LivingAlmostLarge Blog

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        • #5
          Originally posted by LivingAlmostLarge View Post
          paying the credit card itself. Do you pay right before they are due?
          I do not. I pay when the bill comes. No chance of forgetting or misplacing it. I'm paying out of our checking account which earns no interest so there's no benefit to waiting - only the risk of screwing up. Even if we earned a small amount of interest, I'd do it the same way.
          Steve

          * Despite the high cost of living, it remains very popular.
          * Why should I pay for my daughter's education when she already knows everything?
          * There are no shortcuts to anywhere worth going.

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          • #6
            My bill pay habits are very similar to BJL & DS.

            - Everything is paid online via auto-payment, basically except taxes, tithing, and one-off payments to contractors or otherwise. I pay those manually, either by check or online.
            - Auto-pay removes almost all concern about missing payments, errors, or otherwise. I just have to monitor my checking balance to ensure it's got what I need (and use free overdraft transfers from co-located savings as a backstop just in case)
            - To the extent possible (without processing fees), everything charges to my credit card. Those that charge fees (plus my CC bills) are auto-drafted from checking.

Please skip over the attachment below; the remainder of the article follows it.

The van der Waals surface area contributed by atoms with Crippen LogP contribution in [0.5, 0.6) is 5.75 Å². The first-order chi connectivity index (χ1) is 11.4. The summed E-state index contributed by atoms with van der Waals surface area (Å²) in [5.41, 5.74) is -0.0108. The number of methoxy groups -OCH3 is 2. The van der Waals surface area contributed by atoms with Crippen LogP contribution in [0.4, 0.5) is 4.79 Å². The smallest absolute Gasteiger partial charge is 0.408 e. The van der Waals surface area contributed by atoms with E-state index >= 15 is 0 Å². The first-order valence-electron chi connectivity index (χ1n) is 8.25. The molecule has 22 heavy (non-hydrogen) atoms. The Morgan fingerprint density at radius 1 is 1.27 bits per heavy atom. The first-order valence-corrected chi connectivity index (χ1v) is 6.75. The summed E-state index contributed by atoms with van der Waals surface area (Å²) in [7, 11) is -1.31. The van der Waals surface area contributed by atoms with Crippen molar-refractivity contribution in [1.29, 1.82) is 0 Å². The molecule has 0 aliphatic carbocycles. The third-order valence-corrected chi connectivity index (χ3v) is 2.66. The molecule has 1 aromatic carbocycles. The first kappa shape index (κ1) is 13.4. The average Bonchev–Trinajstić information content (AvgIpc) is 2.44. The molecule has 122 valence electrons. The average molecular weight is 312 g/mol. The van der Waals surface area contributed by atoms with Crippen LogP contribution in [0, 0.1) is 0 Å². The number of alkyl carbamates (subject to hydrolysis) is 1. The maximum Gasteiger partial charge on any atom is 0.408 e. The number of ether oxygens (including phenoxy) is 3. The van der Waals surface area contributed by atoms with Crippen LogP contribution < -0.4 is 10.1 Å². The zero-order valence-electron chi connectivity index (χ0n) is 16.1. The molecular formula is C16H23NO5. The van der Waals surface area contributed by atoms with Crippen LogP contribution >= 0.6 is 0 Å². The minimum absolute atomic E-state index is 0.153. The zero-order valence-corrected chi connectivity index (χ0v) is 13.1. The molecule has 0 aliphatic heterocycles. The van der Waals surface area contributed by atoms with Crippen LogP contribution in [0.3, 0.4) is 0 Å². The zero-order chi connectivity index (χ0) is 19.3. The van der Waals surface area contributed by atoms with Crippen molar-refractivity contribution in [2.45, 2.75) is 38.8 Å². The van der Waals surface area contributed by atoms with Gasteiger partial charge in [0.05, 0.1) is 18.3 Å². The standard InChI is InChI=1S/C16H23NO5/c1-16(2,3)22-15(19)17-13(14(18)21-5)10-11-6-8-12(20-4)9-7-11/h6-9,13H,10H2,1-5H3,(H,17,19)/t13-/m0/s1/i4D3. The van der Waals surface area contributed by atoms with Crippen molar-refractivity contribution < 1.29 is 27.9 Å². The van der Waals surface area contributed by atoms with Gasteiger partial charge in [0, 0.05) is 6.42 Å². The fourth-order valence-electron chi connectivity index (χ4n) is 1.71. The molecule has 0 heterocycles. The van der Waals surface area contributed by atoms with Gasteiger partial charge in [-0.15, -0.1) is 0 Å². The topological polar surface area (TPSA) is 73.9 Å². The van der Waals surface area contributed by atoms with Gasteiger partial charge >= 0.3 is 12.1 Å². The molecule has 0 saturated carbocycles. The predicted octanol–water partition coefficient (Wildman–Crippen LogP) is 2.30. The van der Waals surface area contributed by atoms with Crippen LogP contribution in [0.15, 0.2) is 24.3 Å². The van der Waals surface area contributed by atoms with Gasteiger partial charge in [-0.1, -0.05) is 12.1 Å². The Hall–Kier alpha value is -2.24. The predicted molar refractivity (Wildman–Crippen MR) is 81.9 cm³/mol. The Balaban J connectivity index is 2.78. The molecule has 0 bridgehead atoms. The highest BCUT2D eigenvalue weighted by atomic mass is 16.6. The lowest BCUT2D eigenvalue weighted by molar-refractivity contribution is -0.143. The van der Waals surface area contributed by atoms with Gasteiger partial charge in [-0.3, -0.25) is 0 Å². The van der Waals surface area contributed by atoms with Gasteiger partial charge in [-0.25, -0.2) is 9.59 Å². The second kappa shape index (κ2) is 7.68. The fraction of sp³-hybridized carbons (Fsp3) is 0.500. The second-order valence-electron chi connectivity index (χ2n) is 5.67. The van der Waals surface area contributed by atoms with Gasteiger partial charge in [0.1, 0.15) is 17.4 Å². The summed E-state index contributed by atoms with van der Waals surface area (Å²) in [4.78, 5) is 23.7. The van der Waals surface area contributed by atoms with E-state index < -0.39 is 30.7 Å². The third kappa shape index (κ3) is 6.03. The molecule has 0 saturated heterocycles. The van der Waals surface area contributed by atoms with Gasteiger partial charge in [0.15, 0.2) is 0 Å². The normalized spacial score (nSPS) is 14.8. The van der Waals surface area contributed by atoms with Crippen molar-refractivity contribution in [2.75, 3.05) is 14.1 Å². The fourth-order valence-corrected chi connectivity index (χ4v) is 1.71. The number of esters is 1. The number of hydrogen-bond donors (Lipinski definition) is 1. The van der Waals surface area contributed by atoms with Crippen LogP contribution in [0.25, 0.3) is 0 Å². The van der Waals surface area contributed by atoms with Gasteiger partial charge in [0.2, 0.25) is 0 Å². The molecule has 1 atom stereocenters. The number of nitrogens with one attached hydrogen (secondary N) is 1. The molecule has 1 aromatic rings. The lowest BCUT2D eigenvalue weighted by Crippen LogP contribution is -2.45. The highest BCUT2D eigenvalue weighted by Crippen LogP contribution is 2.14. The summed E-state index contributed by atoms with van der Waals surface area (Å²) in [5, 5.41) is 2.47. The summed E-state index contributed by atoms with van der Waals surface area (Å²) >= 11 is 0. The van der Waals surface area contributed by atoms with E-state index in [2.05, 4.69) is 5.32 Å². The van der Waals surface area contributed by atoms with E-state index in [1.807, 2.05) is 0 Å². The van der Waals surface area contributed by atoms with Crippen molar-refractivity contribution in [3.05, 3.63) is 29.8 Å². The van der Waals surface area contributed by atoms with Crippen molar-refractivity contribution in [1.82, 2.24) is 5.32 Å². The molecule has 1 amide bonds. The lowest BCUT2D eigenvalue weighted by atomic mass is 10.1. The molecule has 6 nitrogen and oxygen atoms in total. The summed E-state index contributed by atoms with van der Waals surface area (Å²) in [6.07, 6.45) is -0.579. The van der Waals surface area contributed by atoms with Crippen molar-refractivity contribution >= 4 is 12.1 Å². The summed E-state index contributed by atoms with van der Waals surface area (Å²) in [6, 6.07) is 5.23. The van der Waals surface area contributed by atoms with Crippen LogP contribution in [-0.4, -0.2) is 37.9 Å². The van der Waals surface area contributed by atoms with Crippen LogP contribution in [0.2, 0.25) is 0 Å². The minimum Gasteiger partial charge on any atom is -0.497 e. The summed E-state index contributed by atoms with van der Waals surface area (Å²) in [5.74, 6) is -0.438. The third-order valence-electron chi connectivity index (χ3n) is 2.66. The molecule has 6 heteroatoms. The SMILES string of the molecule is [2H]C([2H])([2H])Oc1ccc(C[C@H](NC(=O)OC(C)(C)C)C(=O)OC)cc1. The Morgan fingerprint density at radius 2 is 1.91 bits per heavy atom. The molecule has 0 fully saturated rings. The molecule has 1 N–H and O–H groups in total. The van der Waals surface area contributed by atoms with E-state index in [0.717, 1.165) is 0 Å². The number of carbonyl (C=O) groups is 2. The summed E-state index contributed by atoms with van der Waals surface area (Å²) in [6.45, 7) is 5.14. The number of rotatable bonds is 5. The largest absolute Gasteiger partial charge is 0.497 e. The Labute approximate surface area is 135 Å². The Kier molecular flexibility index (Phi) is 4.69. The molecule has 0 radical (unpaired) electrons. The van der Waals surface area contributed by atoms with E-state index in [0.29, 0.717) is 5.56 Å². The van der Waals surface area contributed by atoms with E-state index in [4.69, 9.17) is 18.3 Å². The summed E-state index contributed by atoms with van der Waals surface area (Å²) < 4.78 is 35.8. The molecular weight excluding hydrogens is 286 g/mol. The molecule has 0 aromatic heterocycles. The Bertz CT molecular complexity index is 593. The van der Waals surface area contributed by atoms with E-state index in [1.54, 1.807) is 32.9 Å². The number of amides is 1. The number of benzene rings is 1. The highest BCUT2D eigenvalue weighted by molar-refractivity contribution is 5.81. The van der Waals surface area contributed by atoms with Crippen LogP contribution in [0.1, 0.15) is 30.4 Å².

- I auto-pay credit cards, utilities, etc. the day before they're due, setup through the company's site (so it's their fault if something goes screwy...which has happened once or twice).
            - I get paid on the 1st & 15th every month, and I try to balance when my bills will draft from checking, so that they're balanced throughout the month. Typically I bunch them to be shortly after my pay dates. Credit card companies (sometimes utility companies) will let you change your statement date (thus due date, thus payment date), which has been helpful for me.
            "Praestantia per minutus" ... "Acta non verba"

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            • #7
              By default, auto-payments set for any bill/charge that doesn't require a convenience fee are through credit card for points. Most due dates at the end of the month. Auto insurance, cell plan, VPN, are paid for in full to get discounts, but still using CC.

              If I was in my house, utilities are auto paid through debit/checking account. Like others, I check my CC/Checking accounts activity every other day. I think the only time I manually send a payment is if I owe for taxes, 2-3 days before the due date, or tuition.
              "I'd buy that for a dollar!"

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              • #8
                I haven’t really thought about this.

                For anything that’s not on auto pay, we pay them as soon as they come in.

                Credit cards are the exception. I go in every couple of weeks or so and pay them off. I don’t like having a statement balance.